It’s the game that Arizona sports fans have been waiting for all season. Arizona State University will take on the University of Arizona in the annual Territorial Cup game, one of college football’s oldest rivalries. This year, the Wildcats will make the short drive north on I-10 to Tempe with hopes of keeping the cup. The long-awaited game is set to kickoff at 2:30 p.m. on Saturday.
The history of the rivalry dates back to over 100 years ago on a football field in Tucson. On Nov. 30th, 1899, The Normal School of Arizona (which later became Arizona State University) played The University of Arizona in a Thanksgiving Day match. The two teams met as part of the Arizona Territorial Football League Championship, with the Normals winning the game 11-2.
Newspapers from the time stated that The Normal School of Arizona had a team with a little more experience, since it was the first football game for the University of Arizona’s team. With the Normal’s 11-2 victory, they were awarded the coveted Territorial Cup, a totem that both schools still play for today.
The cup was given it’s name because in 1899, Arizona was still just a U.S. Territory. It did not become an official “state” until Feb. 14, 1912.
Over the course of the next twenty five years, the schools did not have regularly scheduled games. Once The Normal School of Arizona became Tempe State Teacher’s College and a four-year school in 1925, the game between the two schools became an annual occurrence.
The Tempe State Teacher’s College was short lived, and in 1929 they became the Arizona State Teacher’s College. That remained until the 1950’s when they made the push to become an official university.
This fueled the fire between the two schools, The University of Arizona and many of it’s alumni strongly opposed Arizona State Teacher’s College becoming an official university. The University of Arizona and their alumni prided themselves on being the only university in the state and wanted to keep it that way.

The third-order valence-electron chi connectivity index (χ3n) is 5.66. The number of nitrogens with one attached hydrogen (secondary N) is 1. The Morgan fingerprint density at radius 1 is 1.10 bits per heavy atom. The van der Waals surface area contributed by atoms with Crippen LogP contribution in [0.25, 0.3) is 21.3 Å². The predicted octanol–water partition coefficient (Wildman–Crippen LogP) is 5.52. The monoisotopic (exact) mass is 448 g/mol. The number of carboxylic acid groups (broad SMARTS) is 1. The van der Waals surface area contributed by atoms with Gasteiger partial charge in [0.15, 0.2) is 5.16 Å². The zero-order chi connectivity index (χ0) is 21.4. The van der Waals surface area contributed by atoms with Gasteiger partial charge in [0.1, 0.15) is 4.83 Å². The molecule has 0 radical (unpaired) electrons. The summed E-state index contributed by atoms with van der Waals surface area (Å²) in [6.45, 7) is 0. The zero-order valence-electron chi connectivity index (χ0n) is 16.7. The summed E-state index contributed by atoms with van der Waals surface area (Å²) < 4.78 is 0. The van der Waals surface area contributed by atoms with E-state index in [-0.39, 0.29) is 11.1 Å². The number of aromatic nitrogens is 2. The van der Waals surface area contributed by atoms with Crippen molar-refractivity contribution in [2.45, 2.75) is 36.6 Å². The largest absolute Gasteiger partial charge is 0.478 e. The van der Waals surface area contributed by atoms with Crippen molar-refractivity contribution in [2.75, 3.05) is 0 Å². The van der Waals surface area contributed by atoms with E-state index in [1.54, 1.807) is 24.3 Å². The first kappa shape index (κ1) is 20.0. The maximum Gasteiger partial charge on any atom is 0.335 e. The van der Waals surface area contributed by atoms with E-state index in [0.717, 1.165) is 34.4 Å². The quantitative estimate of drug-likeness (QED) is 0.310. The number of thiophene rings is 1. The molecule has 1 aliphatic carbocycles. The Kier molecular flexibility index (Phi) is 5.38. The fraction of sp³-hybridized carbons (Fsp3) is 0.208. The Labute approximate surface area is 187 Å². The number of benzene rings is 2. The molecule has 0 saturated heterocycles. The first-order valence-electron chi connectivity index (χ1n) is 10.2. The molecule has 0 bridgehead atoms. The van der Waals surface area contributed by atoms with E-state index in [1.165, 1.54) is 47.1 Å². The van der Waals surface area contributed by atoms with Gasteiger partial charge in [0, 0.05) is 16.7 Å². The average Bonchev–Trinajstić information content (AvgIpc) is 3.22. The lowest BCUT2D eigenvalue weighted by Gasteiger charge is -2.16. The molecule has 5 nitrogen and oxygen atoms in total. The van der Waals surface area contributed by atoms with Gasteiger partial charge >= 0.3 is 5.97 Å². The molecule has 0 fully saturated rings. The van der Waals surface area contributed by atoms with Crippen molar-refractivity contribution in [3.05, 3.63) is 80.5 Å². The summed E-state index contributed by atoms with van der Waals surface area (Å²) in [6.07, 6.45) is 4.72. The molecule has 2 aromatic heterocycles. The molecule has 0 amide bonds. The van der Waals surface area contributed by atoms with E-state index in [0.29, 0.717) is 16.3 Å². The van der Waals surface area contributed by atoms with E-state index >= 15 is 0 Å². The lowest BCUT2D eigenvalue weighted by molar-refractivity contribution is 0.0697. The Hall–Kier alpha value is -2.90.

In 1958, Prop 200 was set to be voted on to determine if Arizona State Teacher’s College would become an official university. The students and alumni from The University of Arizona were so strongly opposed to it that they snuck into Sun Devil Stadium and burned “No 200” on the football field.
That same year, the soon-to-be Arizona State University annihilated the University of Arizona, beating them 47-0. This victory was huge for Arizona State, and it proved to set the tone for the rest of the year when they won the vote and became an official university.
From that point on, the rivalry between the two schools has been intense, leading to a plethora of traditions that have stemmed from from the grudge, getting students hyped and ready to go for the game.
One of those traditions for the Sun Devils is guarding the “A” on Hayden Butte. Wildcats always attempt to leave a mark by painting the “A” red. Sun Devils stand watch and protect the A to make sure the “A” stays gold.
UofA’s Sentinel Peak in Tucson, where their “A” is located, is on federal land. If any Sun Devils are caught trying to paint the “A” on their mountain gold, they risk being charged with federal trespassing and vandalism. This is why students from Arizona State took a trip down to Tucson a few years ago to play a different prank during rivalry week.